If I would have to choose one person, it would be Barack Obama. He was a community organiser when he was around my age. He was working for the community and took up leadership roles, he worked his way up. If I were to give a song to Barack’s journey, it would be, started from the bottom now we’re here. He hustled his way up. From his journey what I can learn is that handwork beats talent.

 

In terms of inspiration, there isn’t just one person, I take inspiration from new students, my peers, from any and everyone. Any and everything good, I try and take inspiration from it and then attempt to share it with whomever I meet.

 

12. What are your top tips for students who want to follow in your footsteps?

 

First of all, learn to manage time, second, learn to prioritise. In terms of priority, put your studies as your number one priority. Aim for a first-class, but also focus on developing your personality. If you want to be a president, try and get involved with the activities that are happening in the university, try and understand what students need because it's not about you or me, but about the community as a whole. The moment you understand that you have taken the first step in the right direction. Talk to as many people as you can. Become a part of clubs and societies, help them organise events. Help individual students in your capacity and fight elections.

 

13. Where do you see yourself in the next five years?

 

If I keep working hard, I see myself in the public sector. Right now am catering to 15000 students, but in five years I see myself doing that for times 100. I understand that I have developed the skill set of talking to people, helping people, speaking on their behalf, so if I have the option of doing that for the rest of my life, why not.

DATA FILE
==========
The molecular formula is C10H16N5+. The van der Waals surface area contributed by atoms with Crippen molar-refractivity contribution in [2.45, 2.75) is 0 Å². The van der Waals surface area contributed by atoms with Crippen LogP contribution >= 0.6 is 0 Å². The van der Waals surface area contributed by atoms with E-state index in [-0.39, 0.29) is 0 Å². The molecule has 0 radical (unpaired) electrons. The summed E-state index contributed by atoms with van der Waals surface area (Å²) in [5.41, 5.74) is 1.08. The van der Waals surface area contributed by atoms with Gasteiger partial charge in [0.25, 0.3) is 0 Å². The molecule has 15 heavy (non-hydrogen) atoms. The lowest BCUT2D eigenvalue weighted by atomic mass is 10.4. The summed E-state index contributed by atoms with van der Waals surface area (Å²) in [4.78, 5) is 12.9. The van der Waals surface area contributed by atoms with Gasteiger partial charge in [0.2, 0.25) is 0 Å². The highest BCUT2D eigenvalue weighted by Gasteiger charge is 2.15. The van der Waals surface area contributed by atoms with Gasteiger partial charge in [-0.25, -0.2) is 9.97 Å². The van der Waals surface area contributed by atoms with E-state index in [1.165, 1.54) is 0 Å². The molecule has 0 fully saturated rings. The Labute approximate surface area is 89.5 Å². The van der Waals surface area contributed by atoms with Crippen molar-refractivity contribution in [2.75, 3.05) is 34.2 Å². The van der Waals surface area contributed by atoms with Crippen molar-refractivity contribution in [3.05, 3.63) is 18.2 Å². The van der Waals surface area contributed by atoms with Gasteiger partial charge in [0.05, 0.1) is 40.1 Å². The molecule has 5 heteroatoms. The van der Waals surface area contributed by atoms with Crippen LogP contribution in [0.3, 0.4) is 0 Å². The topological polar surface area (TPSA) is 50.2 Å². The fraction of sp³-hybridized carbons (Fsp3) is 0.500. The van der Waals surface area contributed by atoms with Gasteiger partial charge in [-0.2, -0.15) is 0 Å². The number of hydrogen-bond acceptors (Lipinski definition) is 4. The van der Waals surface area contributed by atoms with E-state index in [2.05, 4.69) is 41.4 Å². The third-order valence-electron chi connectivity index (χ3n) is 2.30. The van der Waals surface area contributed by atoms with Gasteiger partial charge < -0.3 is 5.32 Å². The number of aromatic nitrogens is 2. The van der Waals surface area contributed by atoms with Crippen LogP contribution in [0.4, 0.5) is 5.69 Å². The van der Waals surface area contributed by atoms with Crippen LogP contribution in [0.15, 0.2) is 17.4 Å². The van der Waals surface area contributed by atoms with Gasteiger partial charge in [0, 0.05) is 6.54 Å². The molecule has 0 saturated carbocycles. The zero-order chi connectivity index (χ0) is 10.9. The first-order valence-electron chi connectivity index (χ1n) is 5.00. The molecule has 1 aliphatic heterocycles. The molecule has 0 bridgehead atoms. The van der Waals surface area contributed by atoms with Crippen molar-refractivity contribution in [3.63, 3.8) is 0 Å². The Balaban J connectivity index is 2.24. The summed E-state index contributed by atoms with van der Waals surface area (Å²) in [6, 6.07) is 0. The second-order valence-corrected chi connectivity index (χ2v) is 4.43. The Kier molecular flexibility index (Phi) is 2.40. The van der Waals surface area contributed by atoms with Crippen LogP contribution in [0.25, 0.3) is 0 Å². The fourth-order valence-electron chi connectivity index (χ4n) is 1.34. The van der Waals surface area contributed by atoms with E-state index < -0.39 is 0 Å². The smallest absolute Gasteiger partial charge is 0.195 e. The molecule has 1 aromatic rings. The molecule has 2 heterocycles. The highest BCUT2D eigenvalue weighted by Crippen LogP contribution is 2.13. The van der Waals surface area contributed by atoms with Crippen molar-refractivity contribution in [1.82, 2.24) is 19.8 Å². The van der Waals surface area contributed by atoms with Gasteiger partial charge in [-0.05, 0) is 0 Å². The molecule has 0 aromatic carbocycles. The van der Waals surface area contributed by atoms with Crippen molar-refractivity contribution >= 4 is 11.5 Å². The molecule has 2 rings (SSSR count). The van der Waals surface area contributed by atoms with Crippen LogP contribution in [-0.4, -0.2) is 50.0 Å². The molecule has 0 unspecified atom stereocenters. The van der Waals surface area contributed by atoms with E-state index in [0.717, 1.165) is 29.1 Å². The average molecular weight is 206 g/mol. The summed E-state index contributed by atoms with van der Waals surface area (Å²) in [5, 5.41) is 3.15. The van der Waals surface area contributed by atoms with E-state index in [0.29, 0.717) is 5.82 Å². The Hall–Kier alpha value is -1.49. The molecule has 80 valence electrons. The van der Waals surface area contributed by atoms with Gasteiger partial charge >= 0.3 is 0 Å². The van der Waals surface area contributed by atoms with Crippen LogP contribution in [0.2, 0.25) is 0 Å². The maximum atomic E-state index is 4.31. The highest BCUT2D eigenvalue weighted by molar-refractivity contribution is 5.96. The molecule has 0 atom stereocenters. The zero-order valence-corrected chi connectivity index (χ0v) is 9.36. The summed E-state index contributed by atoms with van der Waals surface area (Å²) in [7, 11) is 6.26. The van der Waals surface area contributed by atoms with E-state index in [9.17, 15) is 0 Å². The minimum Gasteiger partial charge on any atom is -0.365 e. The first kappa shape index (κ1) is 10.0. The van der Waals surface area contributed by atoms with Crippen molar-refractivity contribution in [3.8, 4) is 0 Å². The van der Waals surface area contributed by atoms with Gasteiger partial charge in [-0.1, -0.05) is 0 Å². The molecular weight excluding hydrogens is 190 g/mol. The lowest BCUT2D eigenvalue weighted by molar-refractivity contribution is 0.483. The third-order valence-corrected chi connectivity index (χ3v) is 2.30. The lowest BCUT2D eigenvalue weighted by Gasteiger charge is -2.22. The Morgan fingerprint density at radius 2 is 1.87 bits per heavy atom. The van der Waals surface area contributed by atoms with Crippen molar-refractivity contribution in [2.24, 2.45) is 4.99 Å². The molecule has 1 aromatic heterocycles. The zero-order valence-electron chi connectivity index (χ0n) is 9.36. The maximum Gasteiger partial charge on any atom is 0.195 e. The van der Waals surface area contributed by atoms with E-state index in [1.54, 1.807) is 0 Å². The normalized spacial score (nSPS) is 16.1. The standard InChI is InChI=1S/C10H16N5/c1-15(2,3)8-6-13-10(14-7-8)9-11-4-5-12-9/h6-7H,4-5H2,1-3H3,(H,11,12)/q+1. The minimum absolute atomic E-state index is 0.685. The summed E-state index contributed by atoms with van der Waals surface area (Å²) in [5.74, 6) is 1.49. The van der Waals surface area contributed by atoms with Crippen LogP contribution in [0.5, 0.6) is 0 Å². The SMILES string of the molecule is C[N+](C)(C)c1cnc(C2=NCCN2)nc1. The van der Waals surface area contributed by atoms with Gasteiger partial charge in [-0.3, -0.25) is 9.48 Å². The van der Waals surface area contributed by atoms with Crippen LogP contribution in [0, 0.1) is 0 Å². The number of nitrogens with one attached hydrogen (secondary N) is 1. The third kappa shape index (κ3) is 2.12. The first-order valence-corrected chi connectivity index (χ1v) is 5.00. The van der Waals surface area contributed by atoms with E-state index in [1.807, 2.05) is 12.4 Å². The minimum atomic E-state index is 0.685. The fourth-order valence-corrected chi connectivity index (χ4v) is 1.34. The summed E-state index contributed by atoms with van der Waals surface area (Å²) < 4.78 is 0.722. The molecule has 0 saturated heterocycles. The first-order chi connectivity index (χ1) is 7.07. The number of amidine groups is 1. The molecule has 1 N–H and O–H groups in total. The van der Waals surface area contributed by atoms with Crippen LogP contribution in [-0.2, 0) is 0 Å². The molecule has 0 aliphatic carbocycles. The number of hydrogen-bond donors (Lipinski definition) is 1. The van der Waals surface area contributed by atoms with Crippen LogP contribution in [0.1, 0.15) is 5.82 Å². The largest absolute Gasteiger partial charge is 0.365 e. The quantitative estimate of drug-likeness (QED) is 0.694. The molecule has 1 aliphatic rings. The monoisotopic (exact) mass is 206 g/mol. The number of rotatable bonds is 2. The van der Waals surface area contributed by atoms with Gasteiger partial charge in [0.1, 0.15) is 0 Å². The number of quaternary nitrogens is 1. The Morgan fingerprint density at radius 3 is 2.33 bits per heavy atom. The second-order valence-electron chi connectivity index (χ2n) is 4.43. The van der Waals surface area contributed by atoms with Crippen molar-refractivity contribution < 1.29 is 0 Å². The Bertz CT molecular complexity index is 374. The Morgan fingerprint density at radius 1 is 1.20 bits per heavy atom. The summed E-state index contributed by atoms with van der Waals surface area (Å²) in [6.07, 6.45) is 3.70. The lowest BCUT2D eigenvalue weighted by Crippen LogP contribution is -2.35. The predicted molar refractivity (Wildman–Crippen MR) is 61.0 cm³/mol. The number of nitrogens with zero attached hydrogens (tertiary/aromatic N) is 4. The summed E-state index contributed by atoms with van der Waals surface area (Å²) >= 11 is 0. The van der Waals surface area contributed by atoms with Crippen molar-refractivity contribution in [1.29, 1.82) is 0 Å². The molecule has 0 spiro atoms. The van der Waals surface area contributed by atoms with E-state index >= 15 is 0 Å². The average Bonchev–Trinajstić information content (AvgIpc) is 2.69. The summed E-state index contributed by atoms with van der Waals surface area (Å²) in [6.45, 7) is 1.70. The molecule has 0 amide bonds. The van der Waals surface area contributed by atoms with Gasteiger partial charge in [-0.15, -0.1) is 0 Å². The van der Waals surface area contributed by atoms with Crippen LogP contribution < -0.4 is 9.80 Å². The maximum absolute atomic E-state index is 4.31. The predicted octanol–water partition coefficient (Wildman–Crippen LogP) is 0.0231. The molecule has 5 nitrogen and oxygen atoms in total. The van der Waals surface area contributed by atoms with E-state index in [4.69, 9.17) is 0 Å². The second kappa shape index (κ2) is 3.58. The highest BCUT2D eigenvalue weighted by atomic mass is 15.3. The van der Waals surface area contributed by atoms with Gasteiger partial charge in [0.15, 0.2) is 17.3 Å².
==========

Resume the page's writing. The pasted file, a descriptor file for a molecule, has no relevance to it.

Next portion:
14. What is your message to the youth of Brunel?

 

My message to the youth of Brunel would make the most of your time, if you are an international student, you have travelled this far from your country, you’re paying a lot of fees, you’ve taken so much time out of your family life, so make the most of it. Don’t limit yourself, right now you don’t have many responsibilities but yourself, so make the most out of it. Make the most of your time, if you have spare time, go and get a job or an internship, go out and volunteer, not everything has to be for money, go out and try and give back to your community, work on yourself and your personal development. If you compare yourself to a lot of other people, you’re privileged, in the sense that you have the opportunity to go to university, not everybody is lucky enough to have that and Brunel is a big and reputed institution, so make use of the facilities and the services available here, it can be academic or other professional development services. Make the most of your 24 hours. What is the difference between a successful person and not so successful person, they work hard in those 24 hours. What are you doing with your 24 hours? Think about it. Sky’s the limit.

The Brunel Lawyer